First, an organization will need to develop policies for governance and oversight of the endowment. The most critical step needed on the path to forming an endowment is education. It is essential that board members are educated and aware of the intricacies involved in endowment creation and management; there is no “one-size-fits-all” solution. One example of a “standard of care” for overseeing assets is the Uniform Prudent Management of Institutional Funds Act (UPMIFA). UPMIFA is not applicable to all endowments, but it is illustrative of the type of factors to consider when managing an endowment. For more information on UPMIFA, please see our white paper, Good Nonprofit Governance Starts with the Board.

Arguably, the two most powerful arrows a nonprofit entity will need in its fiduciary quiver are an investment policy statement (IPS) and a spending policy centered on its mission statement. An organization’s IPS will document its investment objectives, constraints, allocation parameters and risk appetite. The investment program’s success is commonly measured by its ability to support its spending or distribution policy while preserving purchasing power and allowing for the modest growth of the endowment. As such, it is important to document spending rules in order to form the baseline of investment decision-making. Based on PNC’s experience, the keys to long-term endowment success are the creation and adherence to a disciplined investment and spending policy.

How can PNC help?

Forming an endowment can be a cumbersome process, and there are some resources that will need to be dedicated to the endowment’s supervision. Larger endowments (such as universities and hospitals) often employ entire departments of staff to manage the fund. This can be expensive and present a strain on operational efficiency. In most cases, endowments that do not have that type of resource or capability available to them will hire an investment manager to handle those duties. This can be much more cost effective than managing the fund internally and lead to greater investment return.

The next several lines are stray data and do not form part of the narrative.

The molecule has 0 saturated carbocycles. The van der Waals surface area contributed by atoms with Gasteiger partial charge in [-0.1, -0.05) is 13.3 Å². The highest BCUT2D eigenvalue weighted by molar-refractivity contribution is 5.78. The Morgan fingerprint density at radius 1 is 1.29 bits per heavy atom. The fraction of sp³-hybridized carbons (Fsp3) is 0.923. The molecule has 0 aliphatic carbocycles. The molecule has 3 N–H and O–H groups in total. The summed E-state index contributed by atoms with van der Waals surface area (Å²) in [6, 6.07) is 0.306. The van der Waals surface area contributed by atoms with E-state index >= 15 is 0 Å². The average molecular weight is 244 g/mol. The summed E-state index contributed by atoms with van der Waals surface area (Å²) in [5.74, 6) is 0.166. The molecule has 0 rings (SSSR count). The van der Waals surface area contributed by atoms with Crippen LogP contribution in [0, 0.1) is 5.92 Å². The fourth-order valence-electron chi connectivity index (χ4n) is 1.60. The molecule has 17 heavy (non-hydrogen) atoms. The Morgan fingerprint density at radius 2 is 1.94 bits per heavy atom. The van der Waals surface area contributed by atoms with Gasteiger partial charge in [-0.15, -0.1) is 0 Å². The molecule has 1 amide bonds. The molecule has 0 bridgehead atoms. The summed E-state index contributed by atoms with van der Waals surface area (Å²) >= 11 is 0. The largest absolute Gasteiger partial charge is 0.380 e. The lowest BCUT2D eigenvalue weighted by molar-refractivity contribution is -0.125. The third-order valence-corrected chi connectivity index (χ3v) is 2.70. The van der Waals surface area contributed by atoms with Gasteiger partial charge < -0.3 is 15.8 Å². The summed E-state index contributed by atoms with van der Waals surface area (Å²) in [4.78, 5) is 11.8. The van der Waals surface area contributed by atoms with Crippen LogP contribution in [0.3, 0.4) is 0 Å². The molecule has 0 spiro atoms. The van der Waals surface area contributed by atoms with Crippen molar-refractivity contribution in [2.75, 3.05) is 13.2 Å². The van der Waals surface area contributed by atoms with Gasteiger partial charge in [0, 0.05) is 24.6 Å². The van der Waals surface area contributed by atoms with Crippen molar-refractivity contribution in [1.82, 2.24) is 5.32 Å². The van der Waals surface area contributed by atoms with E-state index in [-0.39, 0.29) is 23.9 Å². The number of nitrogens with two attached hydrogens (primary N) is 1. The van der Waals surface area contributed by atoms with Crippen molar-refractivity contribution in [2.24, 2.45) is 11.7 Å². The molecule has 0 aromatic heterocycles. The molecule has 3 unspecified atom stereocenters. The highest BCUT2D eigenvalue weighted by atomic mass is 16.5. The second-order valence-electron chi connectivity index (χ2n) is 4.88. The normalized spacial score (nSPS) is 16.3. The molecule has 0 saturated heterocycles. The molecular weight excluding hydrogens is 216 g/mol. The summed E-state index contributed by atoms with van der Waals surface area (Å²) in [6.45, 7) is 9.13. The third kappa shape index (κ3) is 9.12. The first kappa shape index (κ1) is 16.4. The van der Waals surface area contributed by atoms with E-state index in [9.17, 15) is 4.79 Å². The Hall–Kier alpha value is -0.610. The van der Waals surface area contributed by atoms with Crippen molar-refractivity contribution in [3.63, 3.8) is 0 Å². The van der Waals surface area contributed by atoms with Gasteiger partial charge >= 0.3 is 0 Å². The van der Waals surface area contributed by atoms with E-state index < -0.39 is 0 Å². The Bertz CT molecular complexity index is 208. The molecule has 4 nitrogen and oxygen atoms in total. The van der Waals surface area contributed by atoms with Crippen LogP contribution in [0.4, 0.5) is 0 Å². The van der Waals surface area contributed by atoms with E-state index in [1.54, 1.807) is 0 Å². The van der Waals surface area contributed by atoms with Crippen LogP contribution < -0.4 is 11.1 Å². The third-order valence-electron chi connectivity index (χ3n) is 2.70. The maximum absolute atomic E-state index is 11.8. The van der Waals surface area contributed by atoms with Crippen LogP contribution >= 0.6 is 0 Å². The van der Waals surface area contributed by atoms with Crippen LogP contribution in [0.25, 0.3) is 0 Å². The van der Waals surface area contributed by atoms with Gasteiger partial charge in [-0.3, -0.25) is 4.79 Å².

PNC has decades of experience: We have worked with over 3,000 nonprofit organizations across the country and have dedicated specialists to create and improve upon a disciplined process for endowment management. With a robust list of solutions tailored for nonprofit organizations, we welcome the opportunity to engage nonprofit entities in planning, implementing and maintaining their endowment programs to help achieve long-term success.

PNC caters to clients in the nonprofit sector with a national practice group (NPG) that is dedicated specifically to Endowments & Foundations. The Endowment & Foundation National Practice Group studies and reports industry trends, regulatory changes, and sociocultural shifts.

Additionally, the NPG provides educational resources to our endowment and foundation clients to give you access to strategic insights. This team helps organizations address their varied investment, operational, distribution and capital preservation challenges.

Some of the primary advisory services provided include:

  • investment strategy and portfolio management;
  • responsible investment programs based on mission and values;
  • planned giving services;
  • administrative, processing, and sub-accounting services; and
  • online access.

PNC’s Institutional Asset Management team can help address the complex stipulations of organizations and donors with customized and comprehensive solutions from our investment and administrative teams.

PNC’s focus on community impact and philanthropy goes beyond the services provided by the Endowment & Foundations team. A company-wide initiative, PNC Grow Up Great®, started in 2004 with the focus on preparing children during their pre-K years for success in school and life. Today, the initiative has served more than 4 million children with approximately 747,000 employee volunteer hours completed. Philanthropy is in our DNA.

Please let us know how PNC can help you start, grow, preserve, and maintain your endowment.

For more information, please contact Henri Cancio-Fitzgerald at 704-551-2843 or